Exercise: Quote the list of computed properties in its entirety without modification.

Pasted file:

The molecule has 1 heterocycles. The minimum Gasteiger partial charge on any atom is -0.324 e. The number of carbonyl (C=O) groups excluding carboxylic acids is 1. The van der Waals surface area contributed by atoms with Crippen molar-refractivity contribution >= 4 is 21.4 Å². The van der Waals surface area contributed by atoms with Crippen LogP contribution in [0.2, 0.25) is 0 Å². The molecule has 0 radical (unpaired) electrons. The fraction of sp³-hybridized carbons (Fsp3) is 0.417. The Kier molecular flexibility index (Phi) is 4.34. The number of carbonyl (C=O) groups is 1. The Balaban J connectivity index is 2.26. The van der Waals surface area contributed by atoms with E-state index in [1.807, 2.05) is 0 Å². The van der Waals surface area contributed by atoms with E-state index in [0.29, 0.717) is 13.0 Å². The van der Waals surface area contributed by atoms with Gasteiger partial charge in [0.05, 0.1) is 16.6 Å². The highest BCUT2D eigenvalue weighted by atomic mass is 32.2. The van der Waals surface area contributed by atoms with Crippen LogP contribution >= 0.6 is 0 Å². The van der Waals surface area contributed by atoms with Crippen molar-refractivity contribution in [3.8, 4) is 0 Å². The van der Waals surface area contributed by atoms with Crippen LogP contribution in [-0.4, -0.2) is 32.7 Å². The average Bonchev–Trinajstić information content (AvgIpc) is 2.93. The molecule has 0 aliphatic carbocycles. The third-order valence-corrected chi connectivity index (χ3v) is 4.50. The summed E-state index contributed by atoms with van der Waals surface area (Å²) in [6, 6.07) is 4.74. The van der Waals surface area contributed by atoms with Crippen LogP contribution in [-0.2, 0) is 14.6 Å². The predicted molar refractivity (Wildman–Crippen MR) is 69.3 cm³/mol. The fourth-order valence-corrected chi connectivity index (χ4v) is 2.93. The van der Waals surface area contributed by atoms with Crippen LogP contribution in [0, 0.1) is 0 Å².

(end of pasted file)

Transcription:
The molecule has 1 heterocycles. The minimum Gasteiger partial charge on any atom is -0.324 e. The number of carbonyl (C=O) groups excluding carboxylic acids is 1. The van der Waals surface area contributed by atoms with Crippen molar-refractivity contribution >= 4 is 21.4 Å². The van der Waals surface area contributed by atoms with Crippen LogP contribution in [0.2, 0.25) is 0 Å². The molecule has 0 radical (unpaired) electrons. The fraction of sp³-hybridized carbons (Fsp3) is 0.417. The Kier molecular flexibility index (Phi) is 4.34. The number of carbonyl (C=O) groups is 1. The Balaban J connectivity index is 2.26. The van der Waals surface area contributed by atoms with E-state index in [1.807, 2.05) is 0 Å². The van der Waals surface area contributed by atoms with E-state index in [0.29, 0.717) is 13.0 Å². The van der Waals surface area contributed by atoms with Gasteiger partial charge in [0.05, 0.1) is 16.6 Å². The highest BCUT2D eigenvalue weighted by atomic mass is 32.2. The van der Waals surface area contributed by atoms with Crippen LogP contribution >= 0.6 is 0 Å². The van der Waals surface area contributed by atoms with Crippen molar-refractivity contribution in [3.8, 4) is 0 Å². The van der Waals surface area contributed by atoms with Crippen LogP contribution in [-0.4, -0.2) is 32.7 Å². The average Bonchev–Trinajstić information content (AvgIpc) is 2.93. The molecule has 0 aliphatic carbocycles. The third-order valence-corrected chi connectivity index (χ3v) is 4.50. The summed E-state index contributed by atoms with van der Waals surface area (Å²) in [6, 6.07) is 4.74. The van der Waals surface area contributed by atoms with Crippen LogP contribution in [-0.2, 0) is 14.6 Å². The predicted molar refractivity (Wildman–Crippen MR) is 69.3 cm³/mol. The fourth-order valence-corrected chi connectivity index (χ4v) is 2.93. The van der Waals surface area contributed by atoms with Crippen LogP contribution in [0, 0.1) is 0 Å².